at a White House meeting Saturday in which he argued that weaning Syria from
its alliance with Iran and Hezbollah was critical to any regional effort
one that already includes U.S. allies Jordan and Egypt to contain a far more-dangerous
In this view, Washington made a major error last year in insisting, against
the advice of the Sunni Arab states, on a precipitous withdrawal of Syrian troops
from Lebanon and Damascus' diplomatic isolation.
That position is now echoed by a number of other commentators, including some,
like liberal interventionist New York Times columnist Thomas Friedman,
who strongly supported Lebanon's "Cedar Revolution" but now argue
that Damascus must be recruited for the escalating confrontation with Iran.
"To me, the big strategic chess move is to try to split Syria off from
Iran, and bring Damascus back into the Sunni Arab fold. That is the game-changer,"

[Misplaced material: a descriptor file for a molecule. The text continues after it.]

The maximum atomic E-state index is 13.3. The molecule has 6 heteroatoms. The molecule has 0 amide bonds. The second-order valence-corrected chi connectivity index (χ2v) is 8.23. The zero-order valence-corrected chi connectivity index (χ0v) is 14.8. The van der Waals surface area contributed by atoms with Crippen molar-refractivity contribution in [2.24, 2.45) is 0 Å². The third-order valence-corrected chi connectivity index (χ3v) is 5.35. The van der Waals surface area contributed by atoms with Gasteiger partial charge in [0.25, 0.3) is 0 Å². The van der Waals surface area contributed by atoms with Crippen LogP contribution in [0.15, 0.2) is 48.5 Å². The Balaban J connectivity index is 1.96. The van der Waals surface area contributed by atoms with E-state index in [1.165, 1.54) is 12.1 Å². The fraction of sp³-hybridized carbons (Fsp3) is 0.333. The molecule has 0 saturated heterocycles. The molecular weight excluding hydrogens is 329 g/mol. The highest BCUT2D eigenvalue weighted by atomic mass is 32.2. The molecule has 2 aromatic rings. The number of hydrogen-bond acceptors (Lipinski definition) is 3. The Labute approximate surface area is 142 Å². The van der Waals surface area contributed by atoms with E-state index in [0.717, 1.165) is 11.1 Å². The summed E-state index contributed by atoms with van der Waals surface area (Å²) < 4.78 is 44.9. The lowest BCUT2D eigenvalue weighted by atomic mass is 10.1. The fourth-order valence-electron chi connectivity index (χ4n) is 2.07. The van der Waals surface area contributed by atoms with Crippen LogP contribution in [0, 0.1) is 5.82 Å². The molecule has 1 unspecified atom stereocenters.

wrote Friedman last week. "What would be the Syrian price? I don't know,
but I sure think it would be worth finding out."
Luttwak, who has long viewed Iran as the greatest threat faced by Israel and
the U.S., believes the price will be steep including, of course, "recognition
of Syrian suzerainty over Lebanon" and thus a major rollback of the Cedar
Revolution but worth it for the sake of Washington's regional strategy.
It may be "tremendously embarrassing" to the administration to agree
to such a price, but there is little alternative, he noted.
(Inter Press Service)